Lithium-Ion Battery Works Guidance Power Manager DOES show time left properly, but the icons shows up always red
Internal Intel AC'97 soundcard Works

No special procedure required

This laptop is operating under Kernel version 2.6.20

Unresolved issues:
  • Bluetooth

  • KDE battery meter doesn't function correctly

Function Keys:
  • Fn + F2: Mute
  • Fn + F3: Volume down
  • Fn + F4: Volume up
  • Fn + F5: Brightness down
  • Fn + F6: Brightness up
I'm happy with the battery time, btw - works for 3 hours, no problem.

13 May, 2007


While we already had a few KDAB developers hanging and hacking around, we got another visitor: Sebastian Pipping. He happend to be close by, and decided to drop in. He is a Kate developer, currently mainly working on multi-line regular expression search. With the current Kate infrastructure that's pretty hard to do, and he is looking for libraries to make his life easier. Qt won't really help him, as it would be far too slow on big files, and had been looking at Boost. He described the relevant Boost library in pretty euforic statements, but then mentioned he tried to forget about it, as he was convinced Boost was simply not an option, not now, not ever, never... Now I did notice there was some discussion on the kde-devel mailinglist, and even if that wasn't the case - if boost can help so well, it's bad not to be able to consider it, right?

12 May, 2007

don't computers suck?

The KOffice ODF Sprint is progressing well. At least, for the other participants. I'm mostly fighting with my laptop while I try to write... At least he first article is send to sebas, let's hope he can get it online.

My laptop happens to be a little old, and recently something changed in Kubuntu which made it a lot slower. Memory usage went through the roof (I have 192 mb ram). Part of that is due to the Guidance power manager (top told Boudewijn and me it took 56Mb ram, almost nothing shared...). But it seems to me there is something else as well, as I never had these grave problems on earlier releases. Grave problems here means you can easily get it to a state where it takes several minutes for ONE character to appear in a console... You can imagine how that feels when you still have unsaved changes.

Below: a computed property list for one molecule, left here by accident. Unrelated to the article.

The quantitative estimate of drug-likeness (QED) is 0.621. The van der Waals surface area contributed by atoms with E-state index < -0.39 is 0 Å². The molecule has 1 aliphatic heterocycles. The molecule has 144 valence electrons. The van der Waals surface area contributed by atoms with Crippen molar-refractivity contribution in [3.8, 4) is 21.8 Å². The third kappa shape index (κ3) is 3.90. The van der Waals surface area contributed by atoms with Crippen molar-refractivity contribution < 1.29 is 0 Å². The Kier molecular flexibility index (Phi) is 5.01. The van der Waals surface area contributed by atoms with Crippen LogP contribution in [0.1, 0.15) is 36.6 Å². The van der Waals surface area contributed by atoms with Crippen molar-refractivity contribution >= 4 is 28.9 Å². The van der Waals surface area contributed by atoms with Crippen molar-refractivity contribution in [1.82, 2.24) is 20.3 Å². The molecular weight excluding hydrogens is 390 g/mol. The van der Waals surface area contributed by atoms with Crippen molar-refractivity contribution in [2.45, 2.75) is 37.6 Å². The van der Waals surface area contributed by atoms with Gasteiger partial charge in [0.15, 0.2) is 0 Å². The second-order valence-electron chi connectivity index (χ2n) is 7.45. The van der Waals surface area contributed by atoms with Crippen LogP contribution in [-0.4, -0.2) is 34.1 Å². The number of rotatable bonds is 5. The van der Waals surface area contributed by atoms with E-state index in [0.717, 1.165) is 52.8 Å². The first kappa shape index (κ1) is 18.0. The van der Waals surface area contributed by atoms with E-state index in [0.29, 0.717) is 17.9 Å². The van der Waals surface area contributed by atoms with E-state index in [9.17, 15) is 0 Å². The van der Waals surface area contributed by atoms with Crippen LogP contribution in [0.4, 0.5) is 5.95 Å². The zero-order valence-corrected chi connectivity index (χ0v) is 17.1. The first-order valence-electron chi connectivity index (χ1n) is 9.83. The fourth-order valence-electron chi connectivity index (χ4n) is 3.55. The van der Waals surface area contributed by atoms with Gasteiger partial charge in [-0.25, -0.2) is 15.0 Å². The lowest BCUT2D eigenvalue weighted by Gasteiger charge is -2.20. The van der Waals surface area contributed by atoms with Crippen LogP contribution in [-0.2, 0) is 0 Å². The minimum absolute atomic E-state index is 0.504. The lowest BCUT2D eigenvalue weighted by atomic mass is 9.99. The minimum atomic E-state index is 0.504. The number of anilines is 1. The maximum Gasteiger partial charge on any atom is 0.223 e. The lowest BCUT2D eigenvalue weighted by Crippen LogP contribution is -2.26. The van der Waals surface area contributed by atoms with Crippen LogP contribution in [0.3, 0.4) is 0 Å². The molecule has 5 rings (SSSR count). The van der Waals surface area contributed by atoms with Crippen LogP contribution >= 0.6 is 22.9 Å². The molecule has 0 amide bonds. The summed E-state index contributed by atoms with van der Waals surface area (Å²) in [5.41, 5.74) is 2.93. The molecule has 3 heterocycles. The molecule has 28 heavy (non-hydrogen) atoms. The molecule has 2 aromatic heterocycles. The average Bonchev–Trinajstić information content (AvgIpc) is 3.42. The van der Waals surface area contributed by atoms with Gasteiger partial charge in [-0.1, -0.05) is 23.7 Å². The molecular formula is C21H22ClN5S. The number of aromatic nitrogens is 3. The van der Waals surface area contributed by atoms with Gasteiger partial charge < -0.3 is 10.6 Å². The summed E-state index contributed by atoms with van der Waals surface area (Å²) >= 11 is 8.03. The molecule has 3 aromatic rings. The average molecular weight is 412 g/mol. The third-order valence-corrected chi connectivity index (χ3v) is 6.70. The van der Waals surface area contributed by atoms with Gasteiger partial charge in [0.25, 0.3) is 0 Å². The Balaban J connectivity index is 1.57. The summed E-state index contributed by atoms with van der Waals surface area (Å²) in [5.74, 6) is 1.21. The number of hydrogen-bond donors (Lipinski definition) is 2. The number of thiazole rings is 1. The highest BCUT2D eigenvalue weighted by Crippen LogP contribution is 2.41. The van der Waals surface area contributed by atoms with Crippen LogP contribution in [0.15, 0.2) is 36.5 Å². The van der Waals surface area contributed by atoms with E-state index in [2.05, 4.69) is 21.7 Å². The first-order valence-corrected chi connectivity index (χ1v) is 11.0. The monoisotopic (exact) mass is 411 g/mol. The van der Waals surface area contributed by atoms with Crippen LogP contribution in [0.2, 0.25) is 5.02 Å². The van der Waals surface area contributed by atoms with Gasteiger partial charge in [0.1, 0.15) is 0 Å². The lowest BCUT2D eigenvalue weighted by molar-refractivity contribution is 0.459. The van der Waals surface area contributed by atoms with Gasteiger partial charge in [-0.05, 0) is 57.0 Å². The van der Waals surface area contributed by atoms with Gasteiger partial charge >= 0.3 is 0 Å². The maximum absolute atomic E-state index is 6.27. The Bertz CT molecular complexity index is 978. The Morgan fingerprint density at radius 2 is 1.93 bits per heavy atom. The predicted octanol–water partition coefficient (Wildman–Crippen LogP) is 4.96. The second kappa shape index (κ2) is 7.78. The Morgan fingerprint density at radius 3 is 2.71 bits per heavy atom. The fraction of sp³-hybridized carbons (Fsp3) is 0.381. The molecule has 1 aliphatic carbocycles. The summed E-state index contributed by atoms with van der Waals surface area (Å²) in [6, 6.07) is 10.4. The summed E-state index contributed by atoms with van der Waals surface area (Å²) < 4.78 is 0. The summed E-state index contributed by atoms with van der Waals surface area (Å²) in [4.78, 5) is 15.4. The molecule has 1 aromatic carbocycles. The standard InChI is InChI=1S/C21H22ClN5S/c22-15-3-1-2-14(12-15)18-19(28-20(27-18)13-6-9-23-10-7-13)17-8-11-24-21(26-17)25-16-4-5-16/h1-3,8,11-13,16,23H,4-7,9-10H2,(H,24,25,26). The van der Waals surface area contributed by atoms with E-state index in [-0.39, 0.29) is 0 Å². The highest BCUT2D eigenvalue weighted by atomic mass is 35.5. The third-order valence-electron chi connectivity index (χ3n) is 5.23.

Another problem was getting the pictures of the SD card from the camera I used. Wow, that was a fight, even Windows got started to see if it could read it - but no, it couldn't. sigh... Finally, it was Boudewijn and his (french) linux phone he won on Akademy last year, which saved the day - it read the SD card without any trouble, and Boud used an USB cable to get the pictures on his computer. I had to work on them there, as Gwenview triggered a Out Of Memory kill with the pictures on my own laptop (after approx 1 hour, in which it was unusable).

Of course, that where just 2 of te irritations I had today - I kind'a hate computers right now. Still, for some reason I'm typing on my laptop right now... People are weird. And I know.

Well, at least the article is send, and I have some hope I will be able to finish the saturday article in time.

(I'm gonna cry now)